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Football Law

Playing Contracts

Football Player Breaking Contracts

Football Players Verbal Contracts

Footballers Not Paid Wages

Salary Caps in Football

Footballer Work Permits

UEFA Financial Fair Play Proposals

Pay As You Play

Premier League Parachute Payment

Footballers Playing for Free

Football Player Under Contract Approaching Clubs

International Game Injuries

Organisations

Referees Association

Football Clubs Voice in UEFA

Football Associations Power

Football Licensing Authority

Supporters Federation

Government Involvement in International Football

Companies Organising Matches

Human Rights Act in Football

Professional Footballers' Association

Matches and Fans

Violence at Matches

Ticket Touting and Football

Away Tickets Football Matches

Chanting Football Fans

Football Hooliganism

Football Season Tickets Unfair Terms in Consumer Contracts

Matches Behind Closed Doors

Football Banning Orders

Regulatory Matters

Change to Premierships Format

Conduct to Referees in Football

Football Quotas and Home Grown Player Rule

Wealth and Corruption

Corruption in Sport Football

Teams Refusing to Play in Tournaments

Goal Line Technology in Football

Racist Abuse in Football

Player Transfers

Bosman Decision on Football Transfer

Football Transfer Penalties

Potential Legal Issues in Transfer Window

Managers Moving Clubs

Footballers Transfer in Season

Media Rights

Youtube and Premier League Rights

Footballers Names in Computer Games

Pub Landlord Showing Live Football

European Law on Selling Premiership Television Rights

Streaming Live Football Matches Online

Reproduce FA Fixtures on Website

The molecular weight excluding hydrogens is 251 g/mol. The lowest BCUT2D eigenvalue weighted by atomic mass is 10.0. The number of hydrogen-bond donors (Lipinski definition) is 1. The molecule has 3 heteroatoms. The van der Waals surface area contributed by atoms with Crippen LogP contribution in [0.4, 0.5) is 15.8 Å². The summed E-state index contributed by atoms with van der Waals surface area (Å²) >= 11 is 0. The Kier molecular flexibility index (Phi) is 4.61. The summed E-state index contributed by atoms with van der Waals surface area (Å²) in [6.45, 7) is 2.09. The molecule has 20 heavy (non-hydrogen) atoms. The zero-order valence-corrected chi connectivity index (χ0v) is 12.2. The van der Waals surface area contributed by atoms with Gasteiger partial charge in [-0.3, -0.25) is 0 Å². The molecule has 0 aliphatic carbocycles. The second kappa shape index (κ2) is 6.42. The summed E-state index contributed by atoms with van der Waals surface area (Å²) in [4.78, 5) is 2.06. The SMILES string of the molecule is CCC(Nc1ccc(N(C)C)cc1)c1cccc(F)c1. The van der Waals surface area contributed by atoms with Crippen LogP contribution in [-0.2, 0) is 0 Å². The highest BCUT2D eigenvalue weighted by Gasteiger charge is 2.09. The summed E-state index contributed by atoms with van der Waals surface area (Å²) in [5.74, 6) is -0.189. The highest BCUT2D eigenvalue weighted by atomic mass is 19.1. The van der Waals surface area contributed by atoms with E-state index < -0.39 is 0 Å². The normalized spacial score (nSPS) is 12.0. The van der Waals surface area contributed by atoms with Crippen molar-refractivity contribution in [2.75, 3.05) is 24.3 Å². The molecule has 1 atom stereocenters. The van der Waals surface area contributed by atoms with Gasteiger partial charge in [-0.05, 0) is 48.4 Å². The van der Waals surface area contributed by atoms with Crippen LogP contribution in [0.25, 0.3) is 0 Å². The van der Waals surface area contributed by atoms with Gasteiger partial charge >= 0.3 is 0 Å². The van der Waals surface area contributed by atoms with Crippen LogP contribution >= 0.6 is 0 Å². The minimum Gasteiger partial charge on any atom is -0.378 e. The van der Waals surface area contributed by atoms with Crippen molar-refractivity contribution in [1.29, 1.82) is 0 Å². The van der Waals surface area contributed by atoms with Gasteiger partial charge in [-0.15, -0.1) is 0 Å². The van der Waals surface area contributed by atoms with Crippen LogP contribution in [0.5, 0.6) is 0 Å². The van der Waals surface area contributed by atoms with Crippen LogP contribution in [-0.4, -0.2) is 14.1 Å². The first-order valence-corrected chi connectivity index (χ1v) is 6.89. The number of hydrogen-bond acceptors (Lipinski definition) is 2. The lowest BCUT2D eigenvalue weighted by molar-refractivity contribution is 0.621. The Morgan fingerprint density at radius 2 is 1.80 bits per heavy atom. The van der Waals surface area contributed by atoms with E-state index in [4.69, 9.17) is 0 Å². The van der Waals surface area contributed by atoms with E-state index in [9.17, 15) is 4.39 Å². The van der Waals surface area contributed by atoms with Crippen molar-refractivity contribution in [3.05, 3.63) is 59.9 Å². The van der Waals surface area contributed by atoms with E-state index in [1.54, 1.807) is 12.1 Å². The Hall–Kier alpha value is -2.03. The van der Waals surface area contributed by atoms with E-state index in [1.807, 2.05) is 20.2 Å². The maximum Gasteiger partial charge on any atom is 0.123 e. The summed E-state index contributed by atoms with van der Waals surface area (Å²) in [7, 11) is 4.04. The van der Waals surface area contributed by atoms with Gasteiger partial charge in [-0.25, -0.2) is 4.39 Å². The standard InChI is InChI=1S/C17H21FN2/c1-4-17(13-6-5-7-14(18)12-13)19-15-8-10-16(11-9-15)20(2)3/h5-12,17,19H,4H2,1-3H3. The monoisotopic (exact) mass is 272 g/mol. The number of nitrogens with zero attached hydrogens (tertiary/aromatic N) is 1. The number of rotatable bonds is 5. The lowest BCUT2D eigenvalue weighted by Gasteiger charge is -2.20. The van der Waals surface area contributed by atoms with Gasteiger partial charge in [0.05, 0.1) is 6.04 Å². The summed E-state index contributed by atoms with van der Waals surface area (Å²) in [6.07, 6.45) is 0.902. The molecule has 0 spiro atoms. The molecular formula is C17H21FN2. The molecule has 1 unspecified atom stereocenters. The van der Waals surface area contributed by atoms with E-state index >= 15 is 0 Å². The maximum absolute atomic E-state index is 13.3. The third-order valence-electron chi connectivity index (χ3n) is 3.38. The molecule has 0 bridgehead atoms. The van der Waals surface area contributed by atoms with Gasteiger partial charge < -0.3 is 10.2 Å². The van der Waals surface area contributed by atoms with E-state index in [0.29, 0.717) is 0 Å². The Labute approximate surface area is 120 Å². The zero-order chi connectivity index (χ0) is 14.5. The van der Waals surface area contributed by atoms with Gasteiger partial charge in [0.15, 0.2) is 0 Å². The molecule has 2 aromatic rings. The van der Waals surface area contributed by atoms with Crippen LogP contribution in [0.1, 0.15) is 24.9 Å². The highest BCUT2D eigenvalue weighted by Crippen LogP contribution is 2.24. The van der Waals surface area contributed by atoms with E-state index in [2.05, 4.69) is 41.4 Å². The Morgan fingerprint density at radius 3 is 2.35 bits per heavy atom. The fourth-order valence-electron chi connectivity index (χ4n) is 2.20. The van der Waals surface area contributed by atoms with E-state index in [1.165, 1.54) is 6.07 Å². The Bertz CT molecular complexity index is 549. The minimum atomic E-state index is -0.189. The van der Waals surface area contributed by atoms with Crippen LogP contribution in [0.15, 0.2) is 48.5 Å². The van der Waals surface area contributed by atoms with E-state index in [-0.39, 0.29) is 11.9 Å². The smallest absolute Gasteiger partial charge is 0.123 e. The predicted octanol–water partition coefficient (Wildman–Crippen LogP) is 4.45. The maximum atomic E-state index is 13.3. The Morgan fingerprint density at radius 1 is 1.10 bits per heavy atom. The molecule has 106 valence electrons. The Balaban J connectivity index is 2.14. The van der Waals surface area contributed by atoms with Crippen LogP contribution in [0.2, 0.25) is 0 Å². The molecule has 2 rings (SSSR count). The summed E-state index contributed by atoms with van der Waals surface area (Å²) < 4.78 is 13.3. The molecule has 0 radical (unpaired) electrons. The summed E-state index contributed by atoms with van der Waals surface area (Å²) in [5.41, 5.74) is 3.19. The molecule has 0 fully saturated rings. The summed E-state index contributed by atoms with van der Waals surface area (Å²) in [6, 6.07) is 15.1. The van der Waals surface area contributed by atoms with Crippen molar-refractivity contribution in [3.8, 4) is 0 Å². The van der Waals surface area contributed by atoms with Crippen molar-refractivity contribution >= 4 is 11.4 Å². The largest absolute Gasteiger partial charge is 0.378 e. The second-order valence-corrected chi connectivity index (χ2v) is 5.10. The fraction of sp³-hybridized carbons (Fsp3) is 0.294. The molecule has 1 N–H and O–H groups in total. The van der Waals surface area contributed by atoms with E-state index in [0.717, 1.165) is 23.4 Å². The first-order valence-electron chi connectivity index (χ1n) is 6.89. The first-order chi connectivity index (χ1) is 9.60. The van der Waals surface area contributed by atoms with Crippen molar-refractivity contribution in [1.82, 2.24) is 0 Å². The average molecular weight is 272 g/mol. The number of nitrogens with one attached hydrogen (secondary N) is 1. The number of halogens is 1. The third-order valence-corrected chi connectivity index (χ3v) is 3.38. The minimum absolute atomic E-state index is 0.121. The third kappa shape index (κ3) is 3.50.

Ofcom and Broadcasting

Admin

Foreign Football Takeovers

Football Super Creditors

Football Clubs Administration Insolvent

Building a Football Stadium

Football Stadiums and the Law

Ownership

Premier League Running England

Owning A Football Club

Dual Ownership of Football Clubs

Fans Running Football Clubs

Third Party Ownership Football Players

Agents

Football Agents

Football Agents Fiduciary Duty

Football Agents FIFA Regulation

Football Agents Player Transfers

Sponsorship

Sponsorship of International Teams

Different Sponsorship for Different Football Competitions

Footballers Tools of the Trade

Training Qualifications

Becoming a Referee

Coaching Qualifications

Are there any requirements in relation to football stadiums within the UK?

Traditionally football stadiums throughout the United Kingdom were made up of terraces whereby fans would go and stand to support their teams. Following on, however, from events during the 1980’s the football terrace was outlawed by law to be replaced by all seater stadiums.

The Hillsborough Disaster

What was the Hillsborough disaster?

During an FA Cup semi-final match in 1989 contested between Liverpool and Nottingham Forest which has held at the Hillsborough Stadium in Sheffield, ninety six Liverpool fans were killed due to overcrowding. 

Unlike the Heysel Stadium disaster four years previous the Hillsborough tragedy did not occur due to hooliganism as there was no violence whatsoever between the two sets of supporters. This incident occurred solely due to congestion.

Thousands of the fans who traveled to the game were late due to the traffic and delays to the railways causing many fans to hurriedly enter the stadium at the same time to avoid missing more of the match.

No entrances were sealed off causing many fans to enter into the same area and no larger gates were opened to redirect fans to safer areas.

What happened following the disaster?